Singtel loses landmark Australian tax case

(Bloomberg) – Australia on Friday won a landmark court ruling against Singapore Telecommunications, a victory in the country’s battle against tax evasion by multinational companies through cross-border financing deals.

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The Federal Court of Australia on Friday dismissed the company’s appeal against a tax assessment related to the financing of the 2001 acquisition of Singtel Optus.

Transactions between two 100% owned SingTel units “differ from what one would expect from independent companies dealing completely independently of each other,” Judge Mark Kranz Moshinsky wrote for the court.

Tax experts have warned in the wake of the ruling that multinationals should expect scrutiny of intragroup financing that does not appear to have taken place independently, as if they were two independent parties.

The arm’s length principle is an often contentious aspect of transfer pricing rules that govern transactions between companies within the same multinational group to ensure that they are not abused for tax reasons.

The Australian Tax Office “has focused for many years on cross-border financing of multinationals,” said Angela Wood, Melbourne-based tax partner at law firm Clayton Utz. “Transfer pricing, especially related party financing, has been the most important area of ​​interest for the ATO in recent times. “

“The Singtel case enshrined many key principles underlying various Australian transfer pricing provisions that have already been debated,” said Jacqueline McGrath, special advisor at HWL Ebsworth Lawyers, citing Chevron’s multi-year disputes and Glencore.

Facts of the matter

The case dates back to Singtel’s 2001 purchase of Cable and Wireless Optus Ltd, which operated one of Australia’s largest telecommunications companies, known locally as Optus.

Singapore Telecom Australia Investments (STAI), a national company, subsequently issued shares and loan notes under a loan note issuance agreement (LNIA) to the British Virgin Islands registered subsidiary SingTel Australia Investments (SAI). STAI became a wholly-owned subsidiary of SAI in 2002, issuing loans and later paying interest to SAI, which is a Singapore tax resident. Both entities were wholly owned by parent company SingTel of Singapore.

The loan agreements put in place during the purchasing process set the interest rates owed on loans between the two entities, which the ATO disputed almost 15 years later. In October 2016, the Australian Tax Commissioner challenged tax deductions claimed for interest paid on loans in tax years ending March 31, 2010, 2011, 2012 and 2013.

This assessment meant that STAI had fewer losses to carry forward for tax purposes as of 2010, meaning it would ultimately be subject to just under A $ 895 million ($ 640 million) in additional taxable income.

In December 2016, STAI filed objections against the amended assessments, which the commissioner rejected in 2019. STAI’s appeal against the commissioner’s decisions was heard on Friday.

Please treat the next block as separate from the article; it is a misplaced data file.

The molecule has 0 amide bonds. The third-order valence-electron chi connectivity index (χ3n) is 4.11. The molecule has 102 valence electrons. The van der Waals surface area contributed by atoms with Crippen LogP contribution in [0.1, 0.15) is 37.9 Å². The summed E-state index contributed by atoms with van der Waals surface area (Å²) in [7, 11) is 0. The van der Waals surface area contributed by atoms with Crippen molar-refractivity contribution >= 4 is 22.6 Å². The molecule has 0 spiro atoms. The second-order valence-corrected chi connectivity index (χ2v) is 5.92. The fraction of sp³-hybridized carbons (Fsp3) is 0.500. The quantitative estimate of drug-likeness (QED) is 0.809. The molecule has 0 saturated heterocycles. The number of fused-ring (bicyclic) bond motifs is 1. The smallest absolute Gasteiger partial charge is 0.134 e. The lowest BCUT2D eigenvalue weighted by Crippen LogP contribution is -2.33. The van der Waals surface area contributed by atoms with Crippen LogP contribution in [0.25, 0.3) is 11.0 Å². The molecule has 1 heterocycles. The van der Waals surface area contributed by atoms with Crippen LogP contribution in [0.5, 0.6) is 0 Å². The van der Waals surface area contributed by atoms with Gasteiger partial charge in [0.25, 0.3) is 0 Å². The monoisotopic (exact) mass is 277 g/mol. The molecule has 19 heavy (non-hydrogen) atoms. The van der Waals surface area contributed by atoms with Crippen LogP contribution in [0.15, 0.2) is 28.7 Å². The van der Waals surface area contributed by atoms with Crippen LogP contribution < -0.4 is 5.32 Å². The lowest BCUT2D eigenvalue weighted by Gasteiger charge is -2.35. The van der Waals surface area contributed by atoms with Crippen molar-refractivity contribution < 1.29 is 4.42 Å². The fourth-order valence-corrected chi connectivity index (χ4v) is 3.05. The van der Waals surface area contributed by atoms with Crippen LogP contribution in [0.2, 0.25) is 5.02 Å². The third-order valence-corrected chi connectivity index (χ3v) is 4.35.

Singapore Telecommunications Ltd said in a statement: “After seeking to settle this matter in good faith with the ATO and failing to reach an agreement on law enforcement, STAI sought clarification on the judiciary process.”

Singtel noted that STAI’s holding company, SAI, would be entitled to a corresponding refund of withholding tax estimated at A $ 89 million.

Wider impact

Wood and other experts have predicted that other important transfer pricing disputes could arise over time, and these could take years to resolve, either in court or out of court.

Going forward, the Singtel decision suggests that intra-company pricing of major investment finance will continue to come under stricter regulatory scrutiny, said Kristie Schubert, tax partner at HWL Ebsworth Lawyer.

“If the arrangement in question would not have taken place if a member of a multinational group had incurred a debt with a third party, then it is subject to scrutiny and could prove to be hard to defend, ”Schubert said. “The case is a timely reminder of the heavy burden of proof in transfer pricing cases if a case goes unresolved and becomes the subject of litigation.”

“The merging of quantitative and qualitative considerations makes it increasingly complex to establish what an arm’s length rate is,” she added. “In the context of a loan, rating agencies may view credit risk differently and base their decisions on different assumptions, or give more weight to certain risks or considerations.

His colleague McGrath pointed out that such transfer pricing arrangements often require highly specialized factual knowledge and extensive documentation if a regulator reviews transactions years after they actually took place.

Singtel has 28 days to appeal, Wood said.

“The Singtel Group will review the details of today’s judgment, explore available options and determine next steps,” the company said on Friday. “It will also ensure that important updates are provided to investors in a timely manner.”

It is committed to complying with tax obligations in the markets in which it operates, he said, and noted that STAI is a significant taxpayer in Australia.

The ATO did not immediately respond to a request for comment.

The case is VID1231 / 2019: Singapore Telecom Australia Investments Pty Ltd v Commissioner of Taxation [2021] FCA 1597.

To contact the reporter on this story: Andrew Yeh in Taipei, Taiwan at [email protected]

To contact the editors responsible for this story: Meg Shreve at [email protected]; Joe Stanley-Smith at [email protected]

(Corrects the amount of tax obligations in the 11th paragraph)

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